# Trigonometry inequalities

#### Physicsissuef

1. The problem statement, all variables and given/known data
Find the values for x.

$$3sin^2x - 3sinxcosx + 2cos^2x > 1$$

2. Relevant equations

3. The attempt at a solution

$$3sin^2x - 3sinxcosx + 2cos^2x > 1$$

$$3sin^2x - 3sinxcosx + 2cos^2x > sin^2x+cos^2x$$

$$2sin^2x - 3sinxcosx + cos^2x > 0$$

What to do next?

Related Precalculus Mathematics Homework News on Phys.org

#### Kurret

You can use the same formula sin^2+cos^2=1 again. Now rewrite the equation in terms of only one trigonometric function.

#### Tom Mattson

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I think it would be easier to just factor it the way it is.

#### Physicsissuef

What to do now?
If I try with $sin^2+cos^2=1[/tex] I would get: $$sin^2x-3sinxcosx>-1$$ Tom Mattson: $$(sinx-cosx)(2sinx-cosx)>0$$ I am wondering why in my book says, I am giving quote: my text book said: We have 2 cases, the 1-st one if [itex]cosx = 0$ and the 2-nd if $cosx \neq 0$
Hm...

#### Tom Mattson

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Your book probably took a different approach. Doing it my way, the two cases are:

1.) $\sin(x)-\cos(x)>0$ and $2\sin(x)-\cos(x)>0$, or

2.) $\sin(x)-\cos(x)<0$ and $2\sin(x)-\cos(x)<0$.

#### Physicsissuef

But they have 3 solutions for x.
The first: $$x=\frac{\pi}{2}+k\pi$$
The second: $$tgx<\frac{1}{2}$$
The third: $$tgx>1$$

In your case we have only 2:
$$tgx<\frac{1}{2}$$
$$tgx>1$$

#### Tom Mattson

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No, Physicsissuef. When you rearranged the inequalities, you divided by $\cos(x)$. That means you obtained results that are valid only for $\cos(x)\neq 0$. To find out what happens when $\cos(x)=0$, you have to examine those points separately.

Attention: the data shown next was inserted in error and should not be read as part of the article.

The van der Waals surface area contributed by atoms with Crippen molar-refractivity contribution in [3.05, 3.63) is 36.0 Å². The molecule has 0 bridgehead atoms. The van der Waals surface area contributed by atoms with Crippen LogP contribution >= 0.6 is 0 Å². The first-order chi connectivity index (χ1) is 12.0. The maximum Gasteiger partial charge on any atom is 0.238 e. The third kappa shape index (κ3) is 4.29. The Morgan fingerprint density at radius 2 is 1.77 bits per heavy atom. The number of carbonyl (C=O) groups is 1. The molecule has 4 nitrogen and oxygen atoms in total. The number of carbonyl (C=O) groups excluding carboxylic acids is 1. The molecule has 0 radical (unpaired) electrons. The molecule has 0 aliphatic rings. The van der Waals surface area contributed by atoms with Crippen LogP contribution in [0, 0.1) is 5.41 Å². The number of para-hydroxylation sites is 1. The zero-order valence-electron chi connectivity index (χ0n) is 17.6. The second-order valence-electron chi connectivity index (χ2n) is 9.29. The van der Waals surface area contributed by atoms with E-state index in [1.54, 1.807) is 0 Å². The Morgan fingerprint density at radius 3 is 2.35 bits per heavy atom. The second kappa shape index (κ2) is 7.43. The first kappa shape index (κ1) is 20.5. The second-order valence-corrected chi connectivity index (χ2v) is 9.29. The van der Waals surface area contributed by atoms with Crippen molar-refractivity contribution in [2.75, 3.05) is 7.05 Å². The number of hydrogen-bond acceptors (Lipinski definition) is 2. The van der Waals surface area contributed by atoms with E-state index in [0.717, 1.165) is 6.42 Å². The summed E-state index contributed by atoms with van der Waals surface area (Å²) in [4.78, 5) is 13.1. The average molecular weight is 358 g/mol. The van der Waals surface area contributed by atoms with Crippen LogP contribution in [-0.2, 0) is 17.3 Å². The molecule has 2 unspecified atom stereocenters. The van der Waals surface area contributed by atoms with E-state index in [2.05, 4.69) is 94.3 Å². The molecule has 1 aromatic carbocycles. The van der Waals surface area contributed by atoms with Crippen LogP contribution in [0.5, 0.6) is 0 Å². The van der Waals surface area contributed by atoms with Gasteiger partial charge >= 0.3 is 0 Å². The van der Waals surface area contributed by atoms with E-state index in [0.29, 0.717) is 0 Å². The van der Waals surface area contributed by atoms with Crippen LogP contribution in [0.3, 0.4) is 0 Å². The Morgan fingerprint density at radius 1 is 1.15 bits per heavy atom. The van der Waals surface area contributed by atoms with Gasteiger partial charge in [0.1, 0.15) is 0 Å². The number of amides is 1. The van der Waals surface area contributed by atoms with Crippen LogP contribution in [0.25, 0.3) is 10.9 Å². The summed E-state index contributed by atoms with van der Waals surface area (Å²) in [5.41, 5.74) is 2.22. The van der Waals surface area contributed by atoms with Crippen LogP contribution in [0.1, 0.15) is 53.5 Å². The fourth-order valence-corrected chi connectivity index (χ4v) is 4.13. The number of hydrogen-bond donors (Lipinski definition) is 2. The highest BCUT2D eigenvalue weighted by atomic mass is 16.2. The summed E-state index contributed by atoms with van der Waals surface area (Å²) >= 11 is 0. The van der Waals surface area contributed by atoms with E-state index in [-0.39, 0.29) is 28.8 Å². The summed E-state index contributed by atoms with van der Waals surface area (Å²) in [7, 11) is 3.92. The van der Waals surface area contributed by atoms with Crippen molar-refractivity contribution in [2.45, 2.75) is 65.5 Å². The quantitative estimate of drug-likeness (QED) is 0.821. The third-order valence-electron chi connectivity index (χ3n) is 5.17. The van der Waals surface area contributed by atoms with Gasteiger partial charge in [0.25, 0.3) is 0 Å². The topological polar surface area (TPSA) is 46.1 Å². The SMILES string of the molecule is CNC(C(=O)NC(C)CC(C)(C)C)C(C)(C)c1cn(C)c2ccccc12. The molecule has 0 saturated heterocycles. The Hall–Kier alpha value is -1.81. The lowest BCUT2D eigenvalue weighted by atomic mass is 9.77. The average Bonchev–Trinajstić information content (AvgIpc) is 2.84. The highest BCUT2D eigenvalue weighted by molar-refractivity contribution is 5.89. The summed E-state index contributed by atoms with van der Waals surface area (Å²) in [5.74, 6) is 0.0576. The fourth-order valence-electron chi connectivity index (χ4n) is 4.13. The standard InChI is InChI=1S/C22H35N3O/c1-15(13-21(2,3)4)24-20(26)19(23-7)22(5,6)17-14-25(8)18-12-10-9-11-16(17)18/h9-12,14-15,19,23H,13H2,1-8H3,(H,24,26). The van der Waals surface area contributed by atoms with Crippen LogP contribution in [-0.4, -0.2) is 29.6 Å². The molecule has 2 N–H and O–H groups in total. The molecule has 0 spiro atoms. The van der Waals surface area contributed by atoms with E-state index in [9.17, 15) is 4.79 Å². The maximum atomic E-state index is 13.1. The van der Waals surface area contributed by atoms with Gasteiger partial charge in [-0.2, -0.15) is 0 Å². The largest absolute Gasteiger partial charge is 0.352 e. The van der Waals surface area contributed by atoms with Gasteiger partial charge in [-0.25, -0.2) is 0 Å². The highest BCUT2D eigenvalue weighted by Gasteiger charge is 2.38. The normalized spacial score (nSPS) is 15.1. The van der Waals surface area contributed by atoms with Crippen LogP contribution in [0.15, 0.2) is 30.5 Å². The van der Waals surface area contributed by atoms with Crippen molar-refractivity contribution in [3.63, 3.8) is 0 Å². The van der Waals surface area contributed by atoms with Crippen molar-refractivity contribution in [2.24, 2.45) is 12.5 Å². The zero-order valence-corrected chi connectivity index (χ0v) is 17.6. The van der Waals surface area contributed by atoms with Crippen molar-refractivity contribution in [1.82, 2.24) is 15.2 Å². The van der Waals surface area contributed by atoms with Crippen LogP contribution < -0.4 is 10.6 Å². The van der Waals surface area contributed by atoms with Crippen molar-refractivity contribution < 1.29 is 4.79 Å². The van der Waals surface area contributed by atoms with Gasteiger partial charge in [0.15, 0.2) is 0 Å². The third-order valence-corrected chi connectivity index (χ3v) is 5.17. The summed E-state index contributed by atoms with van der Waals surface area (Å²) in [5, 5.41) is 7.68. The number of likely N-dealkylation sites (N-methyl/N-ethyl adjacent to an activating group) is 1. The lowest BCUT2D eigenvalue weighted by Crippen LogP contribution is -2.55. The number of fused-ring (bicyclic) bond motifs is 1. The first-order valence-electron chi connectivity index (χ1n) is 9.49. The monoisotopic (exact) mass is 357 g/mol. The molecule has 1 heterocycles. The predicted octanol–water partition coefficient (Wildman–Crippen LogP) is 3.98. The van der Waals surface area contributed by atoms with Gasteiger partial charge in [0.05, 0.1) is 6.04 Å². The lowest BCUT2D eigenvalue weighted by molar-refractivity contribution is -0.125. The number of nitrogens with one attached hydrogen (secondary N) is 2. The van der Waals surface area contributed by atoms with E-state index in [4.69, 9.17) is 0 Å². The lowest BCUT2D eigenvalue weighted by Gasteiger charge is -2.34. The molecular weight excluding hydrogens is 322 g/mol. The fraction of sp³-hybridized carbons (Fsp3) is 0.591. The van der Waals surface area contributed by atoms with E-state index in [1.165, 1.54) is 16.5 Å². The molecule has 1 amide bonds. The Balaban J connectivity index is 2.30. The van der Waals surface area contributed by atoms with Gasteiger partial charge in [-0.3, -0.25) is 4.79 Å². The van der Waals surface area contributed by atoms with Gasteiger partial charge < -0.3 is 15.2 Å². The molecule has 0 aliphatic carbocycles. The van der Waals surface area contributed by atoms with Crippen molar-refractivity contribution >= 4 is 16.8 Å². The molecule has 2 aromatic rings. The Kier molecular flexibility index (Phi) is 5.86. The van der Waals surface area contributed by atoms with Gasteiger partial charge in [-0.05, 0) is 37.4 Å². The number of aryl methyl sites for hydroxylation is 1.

So, for which $x$ is $\cos(x)=0$, and do the inequalities hold for all such $x$?

#### Physicsissuef

But both points for $cosx=0$ and $\cos(x)\neq 0$ are valid.
For pi/2 and -pi/2 cosx=0

#### Tom Mattson

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But both points for $cosx=0$ and $\cos(x)\neq 0$ are valid.
That's exactly what I just told you. When you divided by $\cos(x)$, you obtained results that are valid only for $\cos(x)\neq 0$. You then have to go back and find out if the inequalities hold for all $x$ such that $\cos(x)=0$.

#### Physicsissuef

but why not sin(x)=0, that's my question, or why not sin(x)=1 or cos(x)=1, etc.etc, how will I know which of all of this values to choose?

#### Tom Mattson

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but why not sin(x)=0,
You didn't divide by $\sin(x)$, did you?

that's my question, or why not sin(x)=1 or cos(x)=1, etc.etc, how will I know which of all of this values to choose?
Question: What did you divide by?

Answer: $\cos(x)$.

Question: So what are the only values of $x$ for which that division is not defined?

Answer: The values of $x$ for which $\cos(x)$, the thing you divided by, is zero.

#### Physicsissuef

what means "the division is not defined"?
Do you mean $\frac{sinx}{cosx}=tgx$, so for cosx=0, there will be infinity, but if it is only cosx=0, there will be no infinity right?

#### tiny-tim

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But they have 3 solutions for x.
The first: $$x=\frac{\pi}{2}+k\pi$$
The second: $$tgx<\frac{1}{2}$$
The third: $$tgx>1$$
Hi Physicsissuef!

Solutions 2 and 3 are in terms of tanx, and technically tanx is undefined at multiples of π/2.

For example, just below π/2, it's huge and positive, but just above π/2 it's huge and negative. So at π/2 it's both-infinity-and-minus-infinity … which doesn't help with tanx > 1, does it?

So they had to add Solution 1, just to cover all possibliities!

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